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How to Crochet a Basketweave Stitch

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The basketweave stitch is a dense stitch with an interesting texture which looks like a basket. This stitch is also called the waffle stitch. Follow this great tutorial to create your very own basketweave stitch. In order to make the Basket-weave stitch, you will need to know the chain stitch, and the double crochet stitch. This stitch is achieved by manipulating a double crochet stitch, first in the front of the stitch of the previous row, and then in the back of the stitch. These stitches are referred to as front post stitch, and back post stitch.

 

  1. First make a foundation piece on which to make your stitches: Chain 22.


     
  2. Double crochet in the 3rd stitch from the hook, and in each stitch of the chain.


     
  3. How to do the front post stitch: Chain 2 and turn.

    Yarn over, insert the hook under the post of the next double crochet of the previous row.



    *Then yarn over, and complete a double crochet stitch.



    Repeat from * in the next 2 stitches. This gives you a total of 4 front post stitches. (The first chain 2 takes the place of the 1st double crochet.)


     
  4. How to do the back post stitch: *Insert the hook behind the next double crochet of the previous row, and complete a double crochet.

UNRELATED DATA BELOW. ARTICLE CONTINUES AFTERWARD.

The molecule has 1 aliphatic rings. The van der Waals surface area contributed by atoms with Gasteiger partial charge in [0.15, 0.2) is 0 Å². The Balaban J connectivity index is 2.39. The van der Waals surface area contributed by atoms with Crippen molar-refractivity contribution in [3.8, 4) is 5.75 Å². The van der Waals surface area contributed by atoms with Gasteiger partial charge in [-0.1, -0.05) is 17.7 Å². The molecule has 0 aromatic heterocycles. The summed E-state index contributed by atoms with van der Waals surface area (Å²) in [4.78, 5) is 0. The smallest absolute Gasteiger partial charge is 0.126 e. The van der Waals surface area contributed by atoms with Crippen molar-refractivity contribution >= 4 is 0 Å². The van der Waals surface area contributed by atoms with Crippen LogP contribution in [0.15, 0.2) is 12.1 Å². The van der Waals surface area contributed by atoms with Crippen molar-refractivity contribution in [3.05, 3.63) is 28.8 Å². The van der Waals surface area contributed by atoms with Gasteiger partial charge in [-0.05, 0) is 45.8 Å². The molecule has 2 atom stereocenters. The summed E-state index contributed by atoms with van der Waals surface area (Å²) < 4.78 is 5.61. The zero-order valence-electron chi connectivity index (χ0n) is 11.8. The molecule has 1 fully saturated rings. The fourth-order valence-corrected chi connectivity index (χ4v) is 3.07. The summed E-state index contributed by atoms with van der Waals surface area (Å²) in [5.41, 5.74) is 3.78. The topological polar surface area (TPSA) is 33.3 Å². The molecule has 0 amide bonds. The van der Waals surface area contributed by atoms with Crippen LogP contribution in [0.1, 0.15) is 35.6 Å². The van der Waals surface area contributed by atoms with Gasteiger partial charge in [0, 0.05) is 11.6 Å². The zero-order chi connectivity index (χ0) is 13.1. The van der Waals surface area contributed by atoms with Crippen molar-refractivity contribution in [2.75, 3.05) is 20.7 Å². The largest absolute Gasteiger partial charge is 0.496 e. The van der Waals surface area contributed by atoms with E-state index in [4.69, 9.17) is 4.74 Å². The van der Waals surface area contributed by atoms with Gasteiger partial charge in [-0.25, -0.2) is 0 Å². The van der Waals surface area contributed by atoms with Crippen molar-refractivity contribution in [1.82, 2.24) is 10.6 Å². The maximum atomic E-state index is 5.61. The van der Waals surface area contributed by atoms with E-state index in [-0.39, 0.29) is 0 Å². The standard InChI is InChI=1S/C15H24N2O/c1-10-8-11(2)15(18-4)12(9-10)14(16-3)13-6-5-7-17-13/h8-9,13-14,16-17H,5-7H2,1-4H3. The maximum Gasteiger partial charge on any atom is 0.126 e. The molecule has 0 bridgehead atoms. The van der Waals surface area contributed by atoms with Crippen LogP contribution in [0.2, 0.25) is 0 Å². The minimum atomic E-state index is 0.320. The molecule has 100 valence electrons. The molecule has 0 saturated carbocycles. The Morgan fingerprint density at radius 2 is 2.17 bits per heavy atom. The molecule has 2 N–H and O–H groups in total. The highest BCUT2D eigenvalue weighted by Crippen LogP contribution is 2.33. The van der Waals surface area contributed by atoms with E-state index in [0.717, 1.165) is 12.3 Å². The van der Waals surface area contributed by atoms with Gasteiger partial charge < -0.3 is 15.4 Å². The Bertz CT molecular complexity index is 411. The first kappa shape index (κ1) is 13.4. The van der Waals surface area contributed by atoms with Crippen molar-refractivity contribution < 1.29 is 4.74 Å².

Repeat from * for 3 more times.

     

                                                                   (4 back post stitches completed.)



    (Photo above shows the foundation row of double crochet, and one row of alternating front post and back post stitches.)

    When you arrive at the end of the row, chain 2 and turn. Repeat steps 3 and 4 throughout the construction of your project.



(You will always begin with only 3 double crochet stitches, as the chain 1 takes the place of the first double crochet. Then continuing across the row, you will alternate 4 front post stitches, and 4 back post stitches.)

YOU WILL ALWAYS BEGIN WITH THE SAME STITCH AS THE LAST 4 STITCHES OF THE PREVIOUS ROW. That means if you finished with 4 front post stitches, you will begin the next row with 4 front post stitches.



(The photo above shows two rows of alternating front post and back post stitches, plus the foundation
row of double crochet stitches.)



(Above photo shows 6 rows completed of basket-weave stitch, plus the foundation row of double crochet stitches.)

These examples were shown using a larger than usual hook to show the stitches clearly. When completed with a smaller hook, you will achieve a more dense, textured stitch.
 

Read about Harrington's bio and her experience with crochet.
 

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